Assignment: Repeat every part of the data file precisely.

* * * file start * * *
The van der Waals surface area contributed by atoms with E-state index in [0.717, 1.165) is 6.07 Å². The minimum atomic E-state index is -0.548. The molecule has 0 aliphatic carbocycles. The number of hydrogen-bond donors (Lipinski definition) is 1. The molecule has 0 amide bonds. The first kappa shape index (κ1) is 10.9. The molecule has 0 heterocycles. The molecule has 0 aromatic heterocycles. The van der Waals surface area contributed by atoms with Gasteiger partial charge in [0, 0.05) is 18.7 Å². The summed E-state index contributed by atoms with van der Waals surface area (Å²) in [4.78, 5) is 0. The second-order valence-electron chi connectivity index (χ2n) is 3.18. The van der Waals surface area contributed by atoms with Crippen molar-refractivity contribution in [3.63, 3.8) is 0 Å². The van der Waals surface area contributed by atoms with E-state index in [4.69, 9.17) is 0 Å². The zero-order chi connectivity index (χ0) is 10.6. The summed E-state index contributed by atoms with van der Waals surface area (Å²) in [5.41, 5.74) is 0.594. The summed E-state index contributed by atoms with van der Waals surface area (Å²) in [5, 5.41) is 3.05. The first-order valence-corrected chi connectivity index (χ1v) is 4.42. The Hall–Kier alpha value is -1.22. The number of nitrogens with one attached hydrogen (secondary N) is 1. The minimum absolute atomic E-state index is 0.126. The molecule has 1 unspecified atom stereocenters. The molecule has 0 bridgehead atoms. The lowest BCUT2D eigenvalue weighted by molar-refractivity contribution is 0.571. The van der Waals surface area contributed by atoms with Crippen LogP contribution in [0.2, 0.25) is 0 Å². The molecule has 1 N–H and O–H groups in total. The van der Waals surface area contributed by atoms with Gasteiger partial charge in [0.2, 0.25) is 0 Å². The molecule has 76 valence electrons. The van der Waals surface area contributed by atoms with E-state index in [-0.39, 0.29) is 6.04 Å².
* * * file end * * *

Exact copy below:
The van der Waals surface area contributed by atoms with E-state index in [0.717, 1.165) is 6.07 Å². The minimum atomic E-state index is -0.548. The molecule has 0 aliphatic carbocycles. The number of hydrogen-bond donors (Lipinski definition) is 1. The molecule has 0 amide bonds. The first kappa shape index (κ1) is 10.9. The molecule has 0 heterocycles. The molecule has 0 aromatic heterocycles. The van der Waals surface area contributed by atoms with Gasteiger partial charge in [0, 0.05) is 18.7 Å². The summed E-state index contributed by atoms with van der Waals surface area (Å²) in [4.78, 5) is 0. The second-order valence-electron chi connectivity index (χ2n) is 3.18. The van der Waals surface area contributed by atoms with Crippen molar-refractivity contribution in [3.63, 3.8) is 0 Å². The van der Waals surface area contributed by atoms with E-state index in [4.69, 9.17) is 0 Å². The zero-order chi connectivity index (χ0) is 10.6. The summed E-state index contributed by atoms with van der Waals surface area (Å²) in [5.41, 5.74) is 0.594. The summed E-state index contributed by atoms with van der Waals surface area (Å²) in [5, 5.41) is 3.05. The first-order valence-corrected chi connectivity index (χ1v) is 4.42. The Hall–Kier alpha value is -1.22. The number of nitrogens with one attached hydrogen (secondary N) is 1. The minimum absolute atomic E-state index is 0.126. The molecule has 1 unspecified atom stereocenters. The molecule has 0 bridgehead atoms. The lowest BCUT2D eigenvalue weighted by molar-refractivity contribution is 0.571. The van der Waals surface area contributed by atoms with Crippen LogP contribution in [0.2, 0.25) is 0 Å². The molecule has 1 N–H and O–H groups in total. The van der Waals surface area contributed by atoms with Gasteiger partial charge in [0.2, 0.25) is 0 Å². The molecule has 76 valence electrons. The van der Waals surface area contributed by atoms with E-state index in [-0.39, 0.29) is 6.04 Å².